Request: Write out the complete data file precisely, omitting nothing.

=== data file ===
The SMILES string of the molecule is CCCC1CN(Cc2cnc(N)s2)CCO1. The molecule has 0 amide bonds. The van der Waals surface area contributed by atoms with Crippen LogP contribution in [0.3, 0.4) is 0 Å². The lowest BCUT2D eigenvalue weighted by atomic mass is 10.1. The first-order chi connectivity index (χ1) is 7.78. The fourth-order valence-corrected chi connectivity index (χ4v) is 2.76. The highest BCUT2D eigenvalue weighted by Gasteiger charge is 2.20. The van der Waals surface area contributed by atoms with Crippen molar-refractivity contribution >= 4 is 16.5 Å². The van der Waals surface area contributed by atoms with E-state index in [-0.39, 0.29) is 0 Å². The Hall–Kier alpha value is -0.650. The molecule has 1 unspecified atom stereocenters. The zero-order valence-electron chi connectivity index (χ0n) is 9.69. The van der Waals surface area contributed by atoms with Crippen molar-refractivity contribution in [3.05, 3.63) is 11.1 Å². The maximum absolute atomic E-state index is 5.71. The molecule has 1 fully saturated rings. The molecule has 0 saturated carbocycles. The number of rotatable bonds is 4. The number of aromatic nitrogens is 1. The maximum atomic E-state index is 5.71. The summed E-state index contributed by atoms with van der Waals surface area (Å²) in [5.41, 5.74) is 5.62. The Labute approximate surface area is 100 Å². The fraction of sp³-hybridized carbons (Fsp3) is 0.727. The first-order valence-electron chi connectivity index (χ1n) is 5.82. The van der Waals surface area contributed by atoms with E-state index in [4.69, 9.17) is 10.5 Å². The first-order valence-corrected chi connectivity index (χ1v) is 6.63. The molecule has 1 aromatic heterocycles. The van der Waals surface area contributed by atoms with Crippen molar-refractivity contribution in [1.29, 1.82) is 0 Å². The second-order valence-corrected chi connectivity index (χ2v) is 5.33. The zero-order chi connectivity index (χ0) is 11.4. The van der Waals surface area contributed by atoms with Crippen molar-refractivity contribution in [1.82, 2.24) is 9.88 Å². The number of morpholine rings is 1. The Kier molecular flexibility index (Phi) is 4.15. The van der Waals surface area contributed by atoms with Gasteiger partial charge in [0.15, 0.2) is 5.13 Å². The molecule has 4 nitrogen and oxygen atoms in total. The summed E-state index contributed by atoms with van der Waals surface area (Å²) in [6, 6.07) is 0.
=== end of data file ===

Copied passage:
The SMILES string of the molecule is CCCC1CN(Cc2cnc(N)s2)CCO1. The molecule has 0 amide bonds. The van der Waals surface area contributed by atoms with Crippen LogP contribution in [0.3, 0.4) is 0 Å². The lowest BCUT2D eigenvalue weighted by atomic mass is 10.1. The first-order chi connectivity index (χ1) is 7.78. The fourth-order valence-corrected chi connectivity index (χ4v) is 2.76. The highest BCUT2D eigenvalue weighted by Gasteiger charge is 2.20. The van der Waals surface area contributed by atoms with Crippen molar-refractivity contribution >= 4 is 16.5 Å². The van der Waals surface area contributed by atoms with E-state index in [-0.39, 0.29) is 0 Å². The Hall–Kier alpha value is -0.650. The molecule has 1 unspecified atom stereocenters. The zero-order valence-electron chi connectivity index (χ0n) is 9.69. The van der Waals surface area contributed by atoms with Crippen molar-refractivity contribution in [3.05, 3.63) is 11.1 Å². The maximum absolute atomic E-state index is 5.71. The molecule has 1 fully saturated rings. The molecule has 0 saturated carbocycles. The number of rotatable bonds is 4. The number of aromatic nitrogens is 1. The maximum atomic E-state index is 5.71. The summed E-state index contributed by atoms with van der Waals surface area (Å²) in [5.41, 5.74) is 5.62. The Labute approximate surface area is 100 Å². The fraction of sp³-hybridized carbons (Fsp3) is 0.727. The first-order valence-electron chi connectivity index (χ1n) is 5.82. The van der Waals surface area contributed by atoms with E-state index in [4.69, 9.17) is 10.5 Å². The first-order valence-corrected chi connectivity index (χ1v) is 6.63. The molecule has 1 aromatic heterocycles. The van der Waals surface area contributed by atoms with Crippen molar-refractivity contribution in [1.29, 1.82) is 0 Å². The second-order valence-corrected chi connectivity index (χ2v) is 5.33. The zero-order chi connectivity index (χ0) is 11.4. The van der Waals surface area contributed by atoms with Crippen molar-refractivity contribution in [1.82, 2.24) is 9.88 Å². The number of morpholine rings is 1. The Kier molecular flexibility index (Phi) is 4.15. The van der Waals surface area contributed by atoms with Gasteiger partial charge in [0.15, 0.2) is 5.13 Å². The molecule has 4 nitrogen and oxygen atoms in total. The summed E-state index contributed by atoms with van der Waals surface area (Å²) in [6, 6.07) is 0.